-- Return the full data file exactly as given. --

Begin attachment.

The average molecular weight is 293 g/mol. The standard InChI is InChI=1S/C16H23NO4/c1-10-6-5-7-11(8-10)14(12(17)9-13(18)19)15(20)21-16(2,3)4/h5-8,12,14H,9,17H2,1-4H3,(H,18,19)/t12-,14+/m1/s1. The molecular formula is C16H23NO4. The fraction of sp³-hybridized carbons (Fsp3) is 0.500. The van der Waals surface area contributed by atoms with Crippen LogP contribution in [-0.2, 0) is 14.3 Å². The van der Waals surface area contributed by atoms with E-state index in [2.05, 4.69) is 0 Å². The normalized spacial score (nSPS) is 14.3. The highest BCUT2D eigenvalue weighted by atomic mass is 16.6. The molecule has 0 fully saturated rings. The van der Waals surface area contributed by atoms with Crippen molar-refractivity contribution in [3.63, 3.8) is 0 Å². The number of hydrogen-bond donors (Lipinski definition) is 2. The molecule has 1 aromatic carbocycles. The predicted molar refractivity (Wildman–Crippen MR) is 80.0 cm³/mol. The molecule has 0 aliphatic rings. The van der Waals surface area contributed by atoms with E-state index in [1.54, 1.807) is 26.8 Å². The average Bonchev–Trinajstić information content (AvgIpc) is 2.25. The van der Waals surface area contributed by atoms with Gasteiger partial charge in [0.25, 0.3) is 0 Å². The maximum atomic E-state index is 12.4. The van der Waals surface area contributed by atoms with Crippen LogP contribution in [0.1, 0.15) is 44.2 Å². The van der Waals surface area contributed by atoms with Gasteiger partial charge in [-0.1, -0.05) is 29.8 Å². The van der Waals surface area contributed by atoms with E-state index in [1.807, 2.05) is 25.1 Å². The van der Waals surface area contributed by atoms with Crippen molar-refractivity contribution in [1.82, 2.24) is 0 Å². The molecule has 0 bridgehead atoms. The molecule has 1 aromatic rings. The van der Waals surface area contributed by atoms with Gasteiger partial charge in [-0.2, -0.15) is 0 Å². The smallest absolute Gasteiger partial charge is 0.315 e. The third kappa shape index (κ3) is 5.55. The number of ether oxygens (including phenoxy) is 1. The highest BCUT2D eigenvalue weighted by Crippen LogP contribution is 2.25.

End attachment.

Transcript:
The average molecular weight is 293 g/mol. The standard InChI is InChI=1S/C16H23NO4/c1-10-6-5-7-11(8-10)14(12(17)9-13(18)19)15(20)21-16(2,3)4/h5-8,12,14H,9,17H2,1-4H3,(H,18,19)/t12-,14+/m1/s1. The molecular formula is C16H23NO4. The fraction of sp³-hybridized carbons (Fsp3) is 0.500. The van der Waals surface area contributed by atoms with Crippen LogP contribution in [-0.2, 0) is 14.3 Å². The van der Waals surface area contributed by atoms with E-state index in [2.05, 4.69) is 0 Å². The normalized spacial score (nSPS) is 14.3. The highest BCUT2D eigenvalue weighted by atomic mass is 16.6. The molecule has 0 fully saturated rings. The van der Waals surface area contributed by atoms with Crippen molar-refractivity contribution in [3.63, 3.8) is 0 Å². The number of hydrogen-bond donors (Lipinski definition) is 2. The molecule has 1 aromatic carbocycles. The predicted molar refractivity (Wildman–Crippen MR) is 80.0 cm³/mol. The molecule has 0 aliphatic rings. The van der Waals surface area contributed by atoms with E-state index in [1.54, 1.807) is 26.8 Å². The average Bonchev–Trinajstić information content (AvgIpc) is 2.25. The van der Waals surface area contributed by atoms with Gasteiger partial charge in [0.25, 0.3) is 0 Å². The maximum atomic E-state index is 12.4. The van der Waals surface area contributed by atoms with Crippen LogP contribution in [0.1, 0.15) is 44.2 Å². The van der Waals surface area contributed by atoms with Gasteiger partial charge in [-0.1, -0.05) is 29.8 Å². The van der Waals surface area contributed by atoms with E-state index in [1.807, 2.05) is 25.1 Å². The van der Waals surface area contributed by atoms with Crippen molar-refractivity contribution in [1.82, 2.24) is 0 Å². The molecule has 0 bridgehead atoms. The molecule has 1 aromatic rings. The van der Waals surface area contributed by atoms with Gasteiger partial charge in [-0.2, -0.15) is 0 Å². The smallest absolute Gasteiger partial charge is 0.315 e. The third kappa shape index (κ3) is 5.55. The number of ether oxygens (including phenoxy) is 1. The highest BCUT2D eigenvalue weighted by Crippen LogP contribution is 2.25.